Cell phones- something you touch and place on potentially infected surfaces often could be harboring germs and helping to spread the flu virus and other potentially infectious pathogens.

The flu continues to spread. In fact, doctors say it's the worst year they have seen in a while.

Cell phones -- something you touch and place on potentially infected surfaces often -- could be helping to spread it.

On top of getting your flu shot and washing your hands, infection prevention expert Peg Pettis at Rochester General Hospital says you can catch the virus a handful of ways you often forget about.

"Unfortunately, flu virus can be just about anywhere -- door knobs, elevator buttons, shopping carts, and your phone," Pettis said.

Experts say your phone carries ten times more germs than your toilet seat.

Keep that idea in mind next time you hold your phone to your ear.

We put this to the test using a luminometer, which can detect germs. Pettis swabbed News10NBC's Kaci Jones' phone and anything below 200 is considered clean by hospital standards.

Jones' phone scored 240. Pettis tested another phone and this one scored 1,349, which is basically a breeding ground for germs.

"I think people feel that surfaces are clean," Pettis said. "I think everyone would be really surprised how dirty these every common items are."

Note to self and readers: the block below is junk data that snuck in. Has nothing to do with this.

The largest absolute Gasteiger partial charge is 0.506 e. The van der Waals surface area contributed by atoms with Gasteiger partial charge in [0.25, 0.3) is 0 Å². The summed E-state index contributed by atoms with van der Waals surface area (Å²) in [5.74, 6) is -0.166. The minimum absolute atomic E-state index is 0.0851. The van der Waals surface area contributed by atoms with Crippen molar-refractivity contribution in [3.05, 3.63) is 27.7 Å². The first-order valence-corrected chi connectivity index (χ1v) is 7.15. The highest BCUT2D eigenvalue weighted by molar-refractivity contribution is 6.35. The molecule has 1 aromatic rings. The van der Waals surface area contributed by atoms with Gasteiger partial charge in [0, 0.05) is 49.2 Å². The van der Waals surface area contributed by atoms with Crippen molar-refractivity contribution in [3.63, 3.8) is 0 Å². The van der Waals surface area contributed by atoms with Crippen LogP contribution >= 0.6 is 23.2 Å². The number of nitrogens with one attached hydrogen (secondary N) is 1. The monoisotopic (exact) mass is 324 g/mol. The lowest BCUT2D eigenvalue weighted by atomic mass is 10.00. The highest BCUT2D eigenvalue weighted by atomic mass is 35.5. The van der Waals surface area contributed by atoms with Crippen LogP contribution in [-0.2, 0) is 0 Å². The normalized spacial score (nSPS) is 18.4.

Pettis says these surface germs can infect you the same way as airborne pathogens.

"The flu is probably equally transmittable from either touching a surface then touching your face or if your neighbor comes over and they have flu like symptoms just talking, laughing, singing can potentially transmit the flu virus," Pettis said.

There is hope for dirty phones out there. We retested the germy phone after a simple wipe down with an alcohol-based pad and this time it scored a 180.

Pettis says it's a good habit to wipe down your phone every day. This simple and quick practice can tremendously reduce your chances of getting the flu.

"Probably just about anything will help decrease the organisms on items so any kind of wipe that you have at home and alcohol-based sanitizers are great."

Another tip -- don't forget to wipe down your keyboard, your mouse, or any other surfaces you touch often at work.